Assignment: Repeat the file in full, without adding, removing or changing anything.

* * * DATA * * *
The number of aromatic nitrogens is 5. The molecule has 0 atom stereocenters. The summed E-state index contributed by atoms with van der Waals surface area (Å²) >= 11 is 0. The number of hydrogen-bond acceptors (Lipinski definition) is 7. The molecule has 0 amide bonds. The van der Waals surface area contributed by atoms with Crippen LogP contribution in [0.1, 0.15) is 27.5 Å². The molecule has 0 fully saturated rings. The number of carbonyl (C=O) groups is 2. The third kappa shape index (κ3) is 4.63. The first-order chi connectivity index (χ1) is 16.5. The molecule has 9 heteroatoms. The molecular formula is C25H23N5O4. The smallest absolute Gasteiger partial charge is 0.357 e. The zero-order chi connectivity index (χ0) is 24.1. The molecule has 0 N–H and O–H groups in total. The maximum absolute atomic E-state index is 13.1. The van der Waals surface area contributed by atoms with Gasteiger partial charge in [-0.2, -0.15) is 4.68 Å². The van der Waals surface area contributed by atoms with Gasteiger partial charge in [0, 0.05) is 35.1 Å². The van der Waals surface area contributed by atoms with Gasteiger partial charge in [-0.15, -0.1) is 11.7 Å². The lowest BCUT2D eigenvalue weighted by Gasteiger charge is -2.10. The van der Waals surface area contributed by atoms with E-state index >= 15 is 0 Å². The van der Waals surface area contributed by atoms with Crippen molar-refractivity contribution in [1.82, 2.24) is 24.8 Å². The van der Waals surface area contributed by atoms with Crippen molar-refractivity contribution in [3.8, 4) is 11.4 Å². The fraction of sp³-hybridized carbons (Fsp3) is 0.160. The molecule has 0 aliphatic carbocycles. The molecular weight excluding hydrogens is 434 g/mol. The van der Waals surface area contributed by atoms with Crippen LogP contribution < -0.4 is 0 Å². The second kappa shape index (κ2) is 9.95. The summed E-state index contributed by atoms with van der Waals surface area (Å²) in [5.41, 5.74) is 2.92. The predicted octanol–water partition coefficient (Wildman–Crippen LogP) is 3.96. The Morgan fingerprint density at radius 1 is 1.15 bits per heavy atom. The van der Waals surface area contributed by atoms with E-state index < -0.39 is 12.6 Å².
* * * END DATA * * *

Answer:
The number of aromatic nitrogens is 5. The molecule has 0 atom stereocenters. The summed E-state index contributed by atoms with van der Waals surface area (Å²) >= 11 is 0. The number of hydrogen-bond acceptors (Lipinski definition) is 7. The molecule has 0 amide bonds. The van der Waals surface area contributed by atoms with Crippen LogP contribution in [0.1, 0.15) is 27.5 Å². The molecule has 0 fully saturated rings. The number of carbonyl (C=O) groups is 2. The third kappa shape index (κ3) is 4.63. The first-order chi connectivity index (χ1) is 16.5. The molecule has 9 heteroatoms. The molecular formula is C25H23N5O4. The smallest absolute Gasteiger partial charge is 0.357 e. The zero-order chi connectivity index (χ0) is 24.1. The molecule has 0 N–H and O–H groups in total. The maximum absolute atomic E-state index is 13.1. The van der Waals surface area contributed by atoms with Gasteiger partial charge in [-0.2, -0.15) is 4.68 Å². The van der Waals surface area contributed by atoms with Gasteiger partial charge in [0, 0.05) is 35.1 Å². The van der Waals surface area contributed by atoms with Gasteiger partial charge in [-0.15, -0.1) is 11.7 Å². The lowest BCUT2D eigenvalue weighted by Gasteiger charge is -2.10. The van der Waals surface area contributed by atoms with E-state index >= 15 is 0 Å². The van der Waals surface area contributed by atoms with Crippen molar-refractivity contribution in [1.82, 2.24) is 24.8 Å². The van der Waals surface area contributed by atoms with Crippen molar-refractivity contribution in [3.8, 4) is 11.4 Å². The fraction of sp³-hybridized carbons (Fsp3) is 0.160. The molecule has 0 aliphatic carbocycles. The molecular weight excluding hydrogens is 434 g/mol. The van der Waals surface area contributed by atoms with Crippen LogP contribution < -0.4 is 0 Å². The second kappa shape index (κ2) is 9.95. The summed E-state index contributed by atoms with van der Waals surface area (Å²) in [5.41, 5.74) is 2.92. The predicted octanol–water partition coefficient (Wildman–Crippen LogP) is 3.96. The Morgan fingerprint density at radius 1 is 1.15 bits per heavy atom. The van der Waals surface area contributed by atoms with E-state index < -0.39 is 12.6 Å².